Making a difference in the lives of students
John Hoffman joined the Haslam College of Business as an adjunct lecturer for the Department of Management in 2004. His role and dedication to the college has evolved greatly in the ensuing years.
Hoffman is now a senior lecturer teaching innovation and international business strategy. He has served as assistant department head, led study abroad trips to China and advised several Physician Executive MBA program students. He estimates that nearly 3,000 students have passed through his classroom. This academic year he returned to teaching fulltime, and he hopes to touch the lives of even more students.
“I’ve laughed with them and cried with them,” Hoffman says of past students. “I’ve cheered at their sporting competitions. I’ve attended many graduations; my voice is loud and proud to cheer them as they cross that stage.”
Hoffman remains in touch with his students sometimes years after graduation. He has welcomed them back to the classroom, advised them on career decisions and written countless letters of recommendation. He says he is proudest to see students emerge in leadership roles for companies and communities across Tennessee and the nation.
For Hoffman, the Haslam community is like an extended family. “From the first day, they reached out, welcomed me, nurtured me and helped me through good times and bad,” he says. “I knew I could count on others to pick me up when I was down, to cover for me in class when I had to be elsewhere and to always have my back. This is a family of which we can all be proud.”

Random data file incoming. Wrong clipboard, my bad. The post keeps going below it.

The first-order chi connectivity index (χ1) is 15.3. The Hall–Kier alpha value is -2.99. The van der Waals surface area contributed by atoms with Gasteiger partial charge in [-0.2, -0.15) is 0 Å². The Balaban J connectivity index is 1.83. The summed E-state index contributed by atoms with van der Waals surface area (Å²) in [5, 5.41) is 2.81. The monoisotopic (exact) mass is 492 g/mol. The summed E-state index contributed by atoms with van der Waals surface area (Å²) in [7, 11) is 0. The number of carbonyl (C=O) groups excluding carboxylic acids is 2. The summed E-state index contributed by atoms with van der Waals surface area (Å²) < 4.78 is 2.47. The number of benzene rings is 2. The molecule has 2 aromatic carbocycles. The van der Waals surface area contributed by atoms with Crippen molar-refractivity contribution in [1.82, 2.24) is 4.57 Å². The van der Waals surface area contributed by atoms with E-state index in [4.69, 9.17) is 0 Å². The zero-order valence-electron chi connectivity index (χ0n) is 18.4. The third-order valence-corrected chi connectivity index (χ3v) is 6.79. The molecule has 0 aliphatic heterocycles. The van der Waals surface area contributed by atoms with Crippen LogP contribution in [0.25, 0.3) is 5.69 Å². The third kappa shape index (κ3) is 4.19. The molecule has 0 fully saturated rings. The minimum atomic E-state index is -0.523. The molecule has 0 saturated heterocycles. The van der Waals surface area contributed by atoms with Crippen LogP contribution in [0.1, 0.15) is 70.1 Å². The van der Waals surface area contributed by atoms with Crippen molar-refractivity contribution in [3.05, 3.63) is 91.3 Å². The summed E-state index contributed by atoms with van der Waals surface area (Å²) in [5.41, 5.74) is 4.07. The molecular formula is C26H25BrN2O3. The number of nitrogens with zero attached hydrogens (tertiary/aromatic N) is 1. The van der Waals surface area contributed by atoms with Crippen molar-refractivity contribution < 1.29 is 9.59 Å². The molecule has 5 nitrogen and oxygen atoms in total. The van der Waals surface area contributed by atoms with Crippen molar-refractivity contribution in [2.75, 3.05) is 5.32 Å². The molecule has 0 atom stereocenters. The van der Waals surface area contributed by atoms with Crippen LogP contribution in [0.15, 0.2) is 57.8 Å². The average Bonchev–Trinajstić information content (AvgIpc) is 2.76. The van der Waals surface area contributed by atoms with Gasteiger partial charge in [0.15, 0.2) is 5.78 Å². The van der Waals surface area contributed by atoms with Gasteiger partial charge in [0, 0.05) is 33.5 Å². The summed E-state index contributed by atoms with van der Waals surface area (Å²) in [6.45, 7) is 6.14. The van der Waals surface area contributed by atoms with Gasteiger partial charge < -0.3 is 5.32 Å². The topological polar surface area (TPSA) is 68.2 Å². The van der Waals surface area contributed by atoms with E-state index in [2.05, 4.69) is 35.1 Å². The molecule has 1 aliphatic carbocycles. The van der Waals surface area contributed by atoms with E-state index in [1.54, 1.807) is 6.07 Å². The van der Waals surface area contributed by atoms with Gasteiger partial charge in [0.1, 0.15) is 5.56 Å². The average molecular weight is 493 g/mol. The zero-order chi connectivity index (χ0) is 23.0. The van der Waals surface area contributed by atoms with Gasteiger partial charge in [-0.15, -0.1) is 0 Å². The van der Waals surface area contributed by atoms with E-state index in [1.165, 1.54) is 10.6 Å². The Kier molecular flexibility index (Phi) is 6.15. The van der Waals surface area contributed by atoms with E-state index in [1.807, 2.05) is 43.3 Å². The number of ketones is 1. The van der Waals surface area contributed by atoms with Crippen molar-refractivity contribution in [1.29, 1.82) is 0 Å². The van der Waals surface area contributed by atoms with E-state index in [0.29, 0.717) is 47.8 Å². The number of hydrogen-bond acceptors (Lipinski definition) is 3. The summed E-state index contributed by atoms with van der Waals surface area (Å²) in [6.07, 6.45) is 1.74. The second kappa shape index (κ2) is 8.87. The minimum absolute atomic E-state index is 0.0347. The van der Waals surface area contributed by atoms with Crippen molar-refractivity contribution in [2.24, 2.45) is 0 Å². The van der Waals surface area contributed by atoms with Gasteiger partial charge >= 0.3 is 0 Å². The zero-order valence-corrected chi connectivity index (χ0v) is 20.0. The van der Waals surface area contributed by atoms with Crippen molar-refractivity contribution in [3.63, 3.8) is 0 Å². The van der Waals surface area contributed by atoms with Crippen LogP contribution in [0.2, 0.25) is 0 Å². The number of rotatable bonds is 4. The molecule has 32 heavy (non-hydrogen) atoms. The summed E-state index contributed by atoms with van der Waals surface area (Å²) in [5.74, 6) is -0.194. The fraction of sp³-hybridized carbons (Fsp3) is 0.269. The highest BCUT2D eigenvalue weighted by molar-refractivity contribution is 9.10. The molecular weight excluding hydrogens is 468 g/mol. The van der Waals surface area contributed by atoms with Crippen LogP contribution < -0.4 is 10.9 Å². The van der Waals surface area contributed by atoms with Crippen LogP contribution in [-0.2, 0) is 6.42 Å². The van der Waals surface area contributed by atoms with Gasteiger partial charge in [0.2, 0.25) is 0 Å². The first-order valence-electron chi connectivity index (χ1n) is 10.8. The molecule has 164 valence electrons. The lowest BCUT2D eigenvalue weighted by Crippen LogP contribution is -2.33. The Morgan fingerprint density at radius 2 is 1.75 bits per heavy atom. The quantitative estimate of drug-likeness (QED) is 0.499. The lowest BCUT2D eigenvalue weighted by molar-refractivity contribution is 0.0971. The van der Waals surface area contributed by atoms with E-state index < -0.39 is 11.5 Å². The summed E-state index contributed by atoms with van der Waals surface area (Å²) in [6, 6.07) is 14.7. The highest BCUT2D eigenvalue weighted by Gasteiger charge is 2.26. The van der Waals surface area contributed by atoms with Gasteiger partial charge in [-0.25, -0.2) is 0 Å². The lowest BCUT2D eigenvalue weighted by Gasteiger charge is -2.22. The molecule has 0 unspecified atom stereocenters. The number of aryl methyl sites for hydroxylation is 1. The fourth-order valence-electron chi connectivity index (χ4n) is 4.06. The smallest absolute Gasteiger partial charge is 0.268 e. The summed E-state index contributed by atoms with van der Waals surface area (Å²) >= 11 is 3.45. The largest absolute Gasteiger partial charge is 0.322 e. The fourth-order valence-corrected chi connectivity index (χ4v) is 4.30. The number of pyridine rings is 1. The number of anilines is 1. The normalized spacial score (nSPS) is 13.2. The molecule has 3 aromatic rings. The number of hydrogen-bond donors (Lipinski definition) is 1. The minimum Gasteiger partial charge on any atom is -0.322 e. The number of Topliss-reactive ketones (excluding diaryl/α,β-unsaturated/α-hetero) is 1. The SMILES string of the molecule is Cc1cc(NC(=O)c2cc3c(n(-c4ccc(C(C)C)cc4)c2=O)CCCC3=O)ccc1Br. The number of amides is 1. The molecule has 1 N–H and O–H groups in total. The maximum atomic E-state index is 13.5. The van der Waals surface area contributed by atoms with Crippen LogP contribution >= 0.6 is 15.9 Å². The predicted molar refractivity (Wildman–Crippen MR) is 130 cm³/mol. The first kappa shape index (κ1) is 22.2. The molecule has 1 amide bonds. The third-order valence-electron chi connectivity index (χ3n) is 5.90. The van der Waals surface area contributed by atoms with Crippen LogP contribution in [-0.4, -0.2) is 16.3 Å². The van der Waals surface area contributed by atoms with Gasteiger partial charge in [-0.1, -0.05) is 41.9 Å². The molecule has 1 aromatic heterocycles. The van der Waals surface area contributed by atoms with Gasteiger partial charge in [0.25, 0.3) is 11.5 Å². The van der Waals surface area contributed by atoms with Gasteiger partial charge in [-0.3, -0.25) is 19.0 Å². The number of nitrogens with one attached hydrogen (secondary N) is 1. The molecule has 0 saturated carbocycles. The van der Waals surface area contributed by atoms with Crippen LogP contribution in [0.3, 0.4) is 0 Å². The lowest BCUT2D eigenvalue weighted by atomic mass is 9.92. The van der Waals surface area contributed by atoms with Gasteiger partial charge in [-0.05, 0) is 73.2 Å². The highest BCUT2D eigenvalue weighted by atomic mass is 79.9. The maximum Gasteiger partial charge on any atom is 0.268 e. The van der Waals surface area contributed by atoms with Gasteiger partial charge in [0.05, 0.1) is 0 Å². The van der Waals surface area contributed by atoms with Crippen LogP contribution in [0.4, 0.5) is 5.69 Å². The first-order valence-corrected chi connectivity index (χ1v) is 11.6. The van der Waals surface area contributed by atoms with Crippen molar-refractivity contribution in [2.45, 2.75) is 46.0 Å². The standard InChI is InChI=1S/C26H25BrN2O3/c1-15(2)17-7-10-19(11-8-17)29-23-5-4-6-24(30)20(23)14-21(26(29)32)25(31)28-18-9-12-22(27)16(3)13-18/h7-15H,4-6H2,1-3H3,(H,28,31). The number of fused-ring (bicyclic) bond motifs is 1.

That spirit of camaraderie inspired Hoffman to chair the Big Orange Family Campaign at Haslam for the past three years. He is particularly proud that his fellow faculty and staff have supported the college’s work with participation rates consistently over 90 percent. “Our students, our legislators and our communities owe a debt of gratitude to all of these donors, large and small,” he says.
Hoffman is a US Air Force veteran who worked on the Defense Meteorological Satellite Program. He has had a long and fruitful professional career but believes that family is “the only legacy that really matters.” He and his wife of nearly 43 years, Susan Hoffman, have resided in Knoxville since 1987. They raised two children and are now proud grandparents.
Outside the classroom Hoffman relaxes with travel, reading, a passion for sports and getting down on the floor to play with his grandchildren. Hoffman and his son, an oral surgeon at the University of Kentucky have a longstanding bet on sporting matches between UK and UT where the loser wears the winner’s colors. He was quite pleased that his son had to make his hospital rounds wearing a large orange bow tie after the recent Vol basketball victory.
In his research, Haileab Hilafu aims to make it easier to extract actionable knowledge from large datasets